Hack your brain to change habits

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// Covid-19 has given us all a chance to reexamine our habits, and perhaps change a few …

We all have habits. Things we do without thinking. We might have the same breakfast every morning, or have lunch around the same time every day, watch the same TV shows in the evening.

Habits like these are useful as it stops us from becoming overwhelmed by the number of decisions we make every day, so we can focus on the important stuff.

Unfortunately, some habits can cost you money.

For example, before Covid you might been in the habit of buying lunch every day from the place near work, or after a long day at work, you might get dropped in to have a drink or two.

We have these habits because they’re an easy and enjoyable solution in the short term, but they can drain your bank account over time.

For example, if you get a $13 lunch every work day, that’s $65 a week, $3K a year. That can buy you more than 6,000 toilet rolls…

The less money you spend on habits, the more you can spend on other things… (Source: Adan Paper)

If you understand how your brain creates habits, then you can shift those habits to more positive ones. If you want to.

The result of this will be that you become more aware of your spending, and you can then start to spend less and save more.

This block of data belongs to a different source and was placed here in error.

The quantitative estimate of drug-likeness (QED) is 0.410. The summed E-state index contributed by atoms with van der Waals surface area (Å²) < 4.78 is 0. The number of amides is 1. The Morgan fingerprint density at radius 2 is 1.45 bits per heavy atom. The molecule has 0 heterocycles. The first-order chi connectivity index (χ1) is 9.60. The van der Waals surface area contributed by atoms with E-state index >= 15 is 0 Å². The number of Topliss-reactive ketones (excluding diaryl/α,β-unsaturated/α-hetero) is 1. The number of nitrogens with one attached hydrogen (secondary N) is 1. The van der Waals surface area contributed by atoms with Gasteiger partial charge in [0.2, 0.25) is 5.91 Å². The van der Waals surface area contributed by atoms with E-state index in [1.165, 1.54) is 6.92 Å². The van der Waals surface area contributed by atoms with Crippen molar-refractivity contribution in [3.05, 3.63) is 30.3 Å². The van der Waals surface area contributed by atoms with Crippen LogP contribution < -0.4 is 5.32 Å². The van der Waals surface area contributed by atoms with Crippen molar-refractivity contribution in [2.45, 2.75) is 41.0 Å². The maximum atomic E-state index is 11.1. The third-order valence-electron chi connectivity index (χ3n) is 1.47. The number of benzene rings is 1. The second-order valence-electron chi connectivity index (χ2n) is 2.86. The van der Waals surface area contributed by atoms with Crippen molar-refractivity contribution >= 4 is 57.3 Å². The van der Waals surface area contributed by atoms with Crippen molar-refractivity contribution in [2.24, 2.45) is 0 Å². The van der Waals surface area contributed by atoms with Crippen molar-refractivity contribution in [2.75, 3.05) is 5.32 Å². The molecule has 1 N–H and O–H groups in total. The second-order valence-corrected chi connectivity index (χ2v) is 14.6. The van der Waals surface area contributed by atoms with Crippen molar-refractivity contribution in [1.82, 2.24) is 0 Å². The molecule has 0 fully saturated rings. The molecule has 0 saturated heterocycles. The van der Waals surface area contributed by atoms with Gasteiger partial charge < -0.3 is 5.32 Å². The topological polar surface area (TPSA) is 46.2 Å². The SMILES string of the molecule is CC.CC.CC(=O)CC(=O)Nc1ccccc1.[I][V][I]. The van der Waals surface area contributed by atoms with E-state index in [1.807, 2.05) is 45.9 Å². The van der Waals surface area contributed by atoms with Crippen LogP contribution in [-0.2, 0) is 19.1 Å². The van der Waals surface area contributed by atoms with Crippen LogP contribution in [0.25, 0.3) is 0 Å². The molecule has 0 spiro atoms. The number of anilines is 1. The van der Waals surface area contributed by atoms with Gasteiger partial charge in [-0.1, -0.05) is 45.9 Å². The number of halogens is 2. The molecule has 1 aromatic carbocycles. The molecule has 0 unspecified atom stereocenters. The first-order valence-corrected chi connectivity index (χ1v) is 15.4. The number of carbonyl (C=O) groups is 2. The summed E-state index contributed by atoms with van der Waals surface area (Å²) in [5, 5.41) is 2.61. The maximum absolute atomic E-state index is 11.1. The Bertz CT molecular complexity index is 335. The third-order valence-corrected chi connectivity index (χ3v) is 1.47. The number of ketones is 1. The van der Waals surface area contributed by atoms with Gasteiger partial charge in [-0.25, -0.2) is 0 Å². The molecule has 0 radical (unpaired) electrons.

How do we form habits?

If you repeat the same behaviour over and over again, that behaviour will then be copied to another part your brain, which is called the Basal Ganglia.

Once a habit is set, a familiar trigger will activate it, such as a specific time or event. As a result, 45% of our decisions are made without thought.

The habit is also continually reinforced with a reward, like food or a drink.

How to change your habit

Identify Cues: When you next spend money on a something, figure out what triggered it, like a location, time, person, or event.

Understand why you do this: Determine all the possible rewards you gain from your habit. For example, walking to a fast food place allows you to take a break and have a tasty meal. Was there another option?

Replace the action: Watch out for your trigger and don’t always engage in the habit when you feel the urge to. Instead of walking to that fast food (take away of course) place, just take a walk elsewhere.

Ensure the same reward: You should ask yourself if your new habit fulfills the same need for reward. Taking a walk allows you to have a break, but you might still want that bite to eat. Make yourself something from home, which saves you money.  

Repeat the process: It takes 66 days to form a habit, so hang in there.

(Source: Cat in the Hat (2003))

Many of your habits have been broken due to the current situation, so it’s a great time to rethink what you’ve automatically done, and reset something that you believe would be better for you.

… such as exercise, healthy eating, spending quality time with family, ringing friends, reading books, playing board games, home cooking… why not keep these new habits when the world returns to normal?

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Main Photo by David Cassolato from Pexels